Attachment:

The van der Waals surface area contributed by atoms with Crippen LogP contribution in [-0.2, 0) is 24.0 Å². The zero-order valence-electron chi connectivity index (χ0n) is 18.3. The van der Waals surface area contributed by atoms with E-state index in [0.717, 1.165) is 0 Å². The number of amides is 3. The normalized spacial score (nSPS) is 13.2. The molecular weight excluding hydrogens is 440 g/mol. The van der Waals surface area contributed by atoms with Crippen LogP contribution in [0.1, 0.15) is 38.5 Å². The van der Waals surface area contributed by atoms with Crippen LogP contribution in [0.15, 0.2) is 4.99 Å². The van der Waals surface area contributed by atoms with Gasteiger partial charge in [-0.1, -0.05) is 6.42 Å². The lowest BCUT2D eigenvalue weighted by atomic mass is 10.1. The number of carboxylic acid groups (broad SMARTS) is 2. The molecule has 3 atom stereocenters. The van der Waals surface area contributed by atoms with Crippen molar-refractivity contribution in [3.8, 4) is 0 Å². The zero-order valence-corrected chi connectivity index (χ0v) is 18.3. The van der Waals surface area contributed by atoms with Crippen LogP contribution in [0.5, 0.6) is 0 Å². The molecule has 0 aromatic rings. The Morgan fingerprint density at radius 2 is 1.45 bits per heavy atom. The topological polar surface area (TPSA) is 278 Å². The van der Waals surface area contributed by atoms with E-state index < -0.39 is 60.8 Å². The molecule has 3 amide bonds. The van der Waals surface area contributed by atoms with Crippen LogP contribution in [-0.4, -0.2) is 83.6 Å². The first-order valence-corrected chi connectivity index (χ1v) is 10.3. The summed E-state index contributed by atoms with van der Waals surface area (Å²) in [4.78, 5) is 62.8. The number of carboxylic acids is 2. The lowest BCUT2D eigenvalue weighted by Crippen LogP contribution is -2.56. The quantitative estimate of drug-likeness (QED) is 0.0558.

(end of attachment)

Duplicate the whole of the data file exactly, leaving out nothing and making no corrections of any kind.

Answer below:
The van der Waals surface area contributed by atoms with Crippen LogP contribution in [-0.2, 0) is 24.0 Å². The zero-order valence-electron chi connectivity index (χ0n) is 18.3. The van der Waals surface area contributed by atoms with E-state index in [0.717, 1.165) is 0 Å². The number of amides is 3. The normalized spacial score (nSPS) is 13.2. The molecular weight excluding hydrogens is 440 g/mol. The van der Waals surface area contributed by atoms with Crippen LogP contribution in [0.1, 0.15) is 38.5 Å². The van der Waals surface area contributed by atoms with Crippen LogP contribution in [0.15, 0.2) is 4.99 Å². The van der Waals surface area contributed by atoms with Gasteiger partial charge in [-0.1, -0.05) is 6.42 Å². The lowest BCUT2D eigenvalue weighted by atomic mass is 10.1. The number of carboxylic acid groups (broad SMARTS) is 2. The molecule has 3 atom stereocenters. The van der Waals surface area contributed by atoms with Crippen molar-refractivity contribution in [3.8, 4) is 0 Å². The zero-order valence-corrected chi connectivity index (χ0v) is 18.3. The van der Waals surface area contributed by atoms with Crippen LogP contribution in [0.5, 0.6) is 0 Å². The molecule has 0 aromatic rings. The Morgan fingerprint density at radius 2 is 1.45 bits per heavy atom. The topological polar surface area (TPSA) is 278 Å². The van der Waals surface area contributed by atoms with E-state index < -0.39 is 60.8 Å². The molecule has 3 amide bonds. The van der Waals surface area contributed by atoms with Crippen LogP contribution in [-0.4, -0.2) is 83.6 Å². The first-order valence-corrected chi connectivity index (χ1v) is 10.3. The summed E-state index contributed by atoms with van der Waals surface area (Å²) in [4.78, 5) is 62.8. The number of carboxylic acids is 2. The lowest BCUT2D eigenvalue weighted by Crippen LogP contribution is -2.56. The quantitative estimate of drug-likeness (QED) is 0.0558.